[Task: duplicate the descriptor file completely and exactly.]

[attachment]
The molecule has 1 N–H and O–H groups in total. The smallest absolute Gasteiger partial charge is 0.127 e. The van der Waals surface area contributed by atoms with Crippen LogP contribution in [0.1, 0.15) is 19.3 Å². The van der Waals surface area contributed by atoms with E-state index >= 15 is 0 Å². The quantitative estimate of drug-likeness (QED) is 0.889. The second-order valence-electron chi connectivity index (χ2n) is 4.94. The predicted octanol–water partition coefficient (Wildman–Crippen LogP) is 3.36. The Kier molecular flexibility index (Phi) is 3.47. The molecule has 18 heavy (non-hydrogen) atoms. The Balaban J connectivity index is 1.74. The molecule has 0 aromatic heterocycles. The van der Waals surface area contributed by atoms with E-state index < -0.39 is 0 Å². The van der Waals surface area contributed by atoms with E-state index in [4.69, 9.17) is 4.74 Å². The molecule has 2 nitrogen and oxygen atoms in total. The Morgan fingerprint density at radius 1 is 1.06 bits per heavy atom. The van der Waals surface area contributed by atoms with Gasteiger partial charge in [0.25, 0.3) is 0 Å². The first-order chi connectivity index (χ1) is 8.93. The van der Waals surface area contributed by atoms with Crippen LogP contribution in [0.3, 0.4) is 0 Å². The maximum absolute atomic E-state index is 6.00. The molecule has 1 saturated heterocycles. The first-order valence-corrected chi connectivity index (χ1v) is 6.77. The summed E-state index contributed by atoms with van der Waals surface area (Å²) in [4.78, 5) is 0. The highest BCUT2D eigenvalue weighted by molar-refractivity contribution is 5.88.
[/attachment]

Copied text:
The molecule has 1 N–H and O–H groups in total. The smallest absolute Gasteiger partial charge is 0.127 e. The van der Waals surface area contributed by atoms with Crippen LogP contribution in [0.1, 0.15) is 19.3 Å². The van der Waals surface area contributed by atoms with E-state index >= 15 is 0 Å². The quantitative estimate of drug-likeness (QED) is 0.889. The second-order valence-electron chi connectivity index (χ2n) is 4.94. The predicted octanol–water partition coefficient (Wildman–Crippen LogP) is 3.36. The Kier molecular flexibility index (Phi) is 3.47. The molecule has 18 heavy (non-hydrogen) atoms. The Balaban J connectivity index is 1.74. The molecule has 0 aromatic heterocycles. The van der Waals surface area contributed by atoms with E-state index < -0.39 is 0 Å². The van der Waals surface area contributed by atoms with E-state index in [4.69, 9.17) is 4.74 Å². The molecule has 2 nitrogen and oxygen atoms in total. The Morgan fingerprint density at radius 1 is 1.06 bits per heavy atom. The van der Waals surface area contributed by atoms with Gasteiger partial charge in [0.25, 0.3) is 0 Å². The first-order chi connectivity index (χ1) is 8.93. The van der Waals surface area contributed by atoms with Crippen LogP contribution in [0.3, 0.4) is 0 Å². The maximum absolute atomic E-state index is 6.00. The molecule has 1 saturated heterocycles. The first-order valence-corrected chi connectivity index (χ1v) is 6.77. The summed E-state index contributed by atoms with van der Waals surface area (Å²) in [4.78, 5) is 0. The highest BCUT2D eigenvalue weighted by molar-refractivity contribution is 5.88.